Even though most credit unions would be exempt from being examined by the proposed Consumer Financial Protection Agency under an amendment passed by the House Financial Services Committee yesterday, CUNA and NAFCU are holding out for more.
“A basic premise of the credit union movement is to never be divided against itself in any way,” CUNA President/CEO Dan Mica said in a statement. “A key principle of ours in approaching financial regulatory reform has been for examination authority to remain with credit unions’ primary regulator. We cannot support legislation that would apply this principle only to a portion of the nation’s credit unions, as envisioned in this amendment.”
Mica said CUNA would try to work out a compromise, but if one cannot be reached the trade group would oppose the bill.
NAFCU Executive Vice President of Government Affairs Dan Berger said the amendment “is a step in the right direction, but it does not go far enough in giving credit unions much needed regulatory relief. While well-intentioned, the amendment would impose an arbitrary asset limit on credit unions, one that is considerably lower than the $10 billion limit proposed for banks and thrifts. At the very least, credit unions should be given parity with other financial institutions.”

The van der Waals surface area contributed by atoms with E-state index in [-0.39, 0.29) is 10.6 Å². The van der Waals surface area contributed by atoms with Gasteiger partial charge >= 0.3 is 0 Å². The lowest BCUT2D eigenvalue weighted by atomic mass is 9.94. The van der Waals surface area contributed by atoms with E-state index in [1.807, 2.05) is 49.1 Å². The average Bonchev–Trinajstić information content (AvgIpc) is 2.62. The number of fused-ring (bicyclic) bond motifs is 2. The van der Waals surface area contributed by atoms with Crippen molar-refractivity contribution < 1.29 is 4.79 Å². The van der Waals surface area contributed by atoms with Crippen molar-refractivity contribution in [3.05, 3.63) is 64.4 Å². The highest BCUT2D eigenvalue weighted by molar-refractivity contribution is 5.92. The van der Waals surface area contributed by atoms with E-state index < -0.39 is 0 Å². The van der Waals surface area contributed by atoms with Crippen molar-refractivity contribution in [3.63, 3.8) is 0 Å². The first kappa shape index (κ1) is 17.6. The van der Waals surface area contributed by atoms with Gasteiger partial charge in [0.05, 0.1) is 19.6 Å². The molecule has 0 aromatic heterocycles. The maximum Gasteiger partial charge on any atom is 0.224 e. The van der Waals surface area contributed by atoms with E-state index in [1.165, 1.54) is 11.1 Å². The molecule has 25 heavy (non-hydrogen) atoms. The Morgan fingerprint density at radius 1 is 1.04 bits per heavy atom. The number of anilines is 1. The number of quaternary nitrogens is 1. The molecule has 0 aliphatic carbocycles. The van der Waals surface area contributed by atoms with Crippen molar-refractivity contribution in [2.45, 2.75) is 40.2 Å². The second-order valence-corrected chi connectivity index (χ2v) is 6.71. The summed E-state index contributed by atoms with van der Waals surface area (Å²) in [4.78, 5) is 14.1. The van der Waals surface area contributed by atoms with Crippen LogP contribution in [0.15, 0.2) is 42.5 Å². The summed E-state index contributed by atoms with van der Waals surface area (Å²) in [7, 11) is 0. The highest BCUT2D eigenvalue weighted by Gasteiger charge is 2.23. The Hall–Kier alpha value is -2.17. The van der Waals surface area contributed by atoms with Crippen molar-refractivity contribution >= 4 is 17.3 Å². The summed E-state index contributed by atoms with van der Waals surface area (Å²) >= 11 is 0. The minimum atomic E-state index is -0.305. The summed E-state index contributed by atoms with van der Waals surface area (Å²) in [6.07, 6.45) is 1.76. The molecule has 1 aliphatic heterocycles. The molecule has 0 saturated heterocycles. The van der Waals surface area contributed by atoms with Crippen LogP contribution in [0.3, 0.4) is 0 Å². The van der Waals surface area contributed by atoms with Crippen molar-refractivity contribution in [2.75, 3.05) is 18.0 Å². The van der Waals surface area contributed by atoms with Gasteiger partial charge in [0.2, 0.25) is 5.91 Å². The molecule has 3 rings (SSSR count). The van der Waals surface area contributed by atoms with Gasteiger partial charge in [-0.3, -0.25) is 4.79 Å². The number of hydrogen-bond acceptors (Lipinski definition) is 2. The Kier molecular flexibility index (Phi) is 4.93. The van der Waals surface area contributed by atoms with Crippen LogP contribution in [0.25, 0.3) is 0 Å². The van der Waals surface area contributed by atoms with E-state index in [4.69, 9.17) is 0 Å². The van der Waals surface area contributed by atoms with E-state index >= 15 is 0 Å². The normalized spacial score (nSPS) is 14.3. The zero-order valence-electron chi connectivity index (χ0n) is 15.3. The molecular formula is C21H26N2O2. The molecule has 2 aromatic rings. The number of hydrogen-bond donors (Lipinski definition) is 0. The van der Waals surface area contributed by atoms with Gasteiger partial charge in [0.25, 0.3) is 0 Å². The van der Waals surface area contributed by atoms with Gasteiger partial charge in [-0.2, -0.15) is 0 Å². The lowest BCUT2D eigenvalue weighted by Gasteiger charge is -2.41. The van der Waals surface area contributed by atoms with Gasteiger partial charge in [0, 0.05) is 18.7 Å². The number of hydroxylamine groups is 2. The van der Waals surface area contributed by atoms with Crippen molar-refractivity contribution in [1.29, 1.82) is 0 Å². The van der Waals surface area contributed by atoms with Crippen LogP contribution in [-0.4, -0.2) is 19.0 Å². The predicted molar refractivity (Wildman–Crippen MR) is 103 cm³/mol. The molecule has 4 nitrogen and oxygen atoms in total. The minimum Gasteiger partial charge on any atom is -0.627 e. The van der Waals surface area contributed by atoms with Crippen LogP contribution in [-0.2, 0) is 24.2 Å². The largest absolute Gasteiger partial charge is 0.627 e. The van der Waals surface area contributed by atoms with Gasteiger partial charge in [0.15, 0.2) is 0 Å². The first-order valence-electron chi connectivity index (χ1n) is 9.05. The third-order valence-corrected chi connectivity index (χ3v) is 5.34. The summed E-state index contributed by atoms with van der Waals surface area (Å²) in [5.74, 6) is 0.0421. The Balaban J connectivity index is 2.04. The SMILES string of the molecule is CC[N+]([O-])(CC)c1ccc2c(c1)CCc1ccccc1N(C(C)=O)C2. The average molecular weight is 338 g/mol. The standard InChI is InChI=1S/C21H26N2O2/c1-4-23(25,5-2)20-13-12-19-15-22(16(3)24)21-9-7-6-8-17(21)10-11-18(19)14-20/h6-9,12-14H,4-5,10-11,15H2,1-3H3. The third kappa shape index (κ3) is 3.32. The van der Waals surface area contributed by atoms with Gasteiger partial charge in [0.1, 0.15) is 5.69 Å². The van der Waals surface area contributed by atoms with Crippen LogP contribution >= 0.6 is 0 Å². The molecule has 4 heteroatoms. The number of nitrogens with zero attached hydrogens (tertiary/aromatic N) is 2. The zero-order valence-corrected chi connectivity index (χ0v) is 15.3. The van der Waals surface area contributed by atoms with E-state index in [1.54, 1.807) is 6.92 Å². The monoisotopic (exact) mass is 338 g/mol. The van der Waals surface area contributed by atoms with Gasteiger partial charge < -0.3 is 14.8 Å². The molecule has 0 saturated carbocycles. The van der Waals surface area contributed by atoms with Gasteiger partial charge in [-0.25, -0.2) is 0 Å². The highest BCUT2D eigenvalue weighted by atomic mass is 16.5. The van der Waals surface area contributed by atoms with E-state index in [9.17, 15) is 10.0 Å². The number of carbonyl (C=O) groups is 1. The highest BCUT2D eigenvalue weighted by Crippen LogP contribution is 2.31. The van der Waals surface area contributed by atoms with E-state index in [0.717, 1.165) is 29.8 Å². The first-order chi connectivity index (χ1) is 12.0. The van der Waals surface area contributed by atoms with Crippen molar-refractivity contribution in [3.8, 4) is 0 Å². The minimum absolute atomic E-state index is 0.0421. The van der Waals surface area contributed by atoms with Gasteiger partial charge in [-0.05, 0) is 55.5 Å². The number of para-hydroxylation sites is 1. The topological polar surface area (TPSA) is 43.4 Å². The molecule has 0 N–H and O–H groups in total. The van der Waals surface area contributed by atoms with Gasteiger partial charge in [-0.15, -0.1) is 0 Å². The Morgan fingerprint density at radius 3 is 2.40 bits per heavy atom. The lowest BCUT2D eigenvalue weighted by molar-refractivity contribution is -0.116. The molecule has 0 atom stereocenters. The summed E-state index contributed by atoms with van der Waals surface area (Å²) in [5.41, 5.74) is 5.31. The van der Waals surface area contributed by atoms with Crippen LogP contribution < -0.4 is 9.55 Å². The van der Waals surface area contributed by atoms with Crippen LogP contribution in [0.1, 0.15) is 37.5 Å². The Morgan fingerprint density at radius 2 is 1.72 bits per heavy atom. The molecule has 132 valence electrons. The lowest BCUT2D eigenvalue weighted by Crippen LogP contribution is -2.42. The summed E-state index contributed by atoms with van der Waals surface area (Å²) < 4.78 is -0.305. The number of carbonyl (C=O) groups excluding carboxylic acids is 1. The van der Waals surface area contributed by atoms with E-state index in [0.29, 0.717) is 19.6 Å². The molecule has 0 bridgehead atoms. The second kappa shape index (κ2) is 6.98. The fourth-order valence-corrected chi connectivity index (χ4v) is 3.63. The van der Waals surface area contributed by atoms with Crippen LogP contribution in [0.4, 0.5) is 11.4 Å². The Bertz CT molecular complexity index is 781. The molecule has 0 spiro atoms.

He added they will continue to push for a total exemption from the “costly and unnecessary regulatory burden” for credit unions that are subject to oversight by the NCUA.
The amendment, sponsored by Reps. Brad Miller (D-N.C.) and Dennis Moore (D-Kan.) and passed by a voice vote, exempts credit unions with less than $1.5 billion in assets and banks with less than $10 billion in assets from being examined by the CFPA. Those financial institutions would be required to comply with regulations that the agency issues, but the examinations would be done by their safety and soundness regulator, though the CFPA could have someone on the examination team.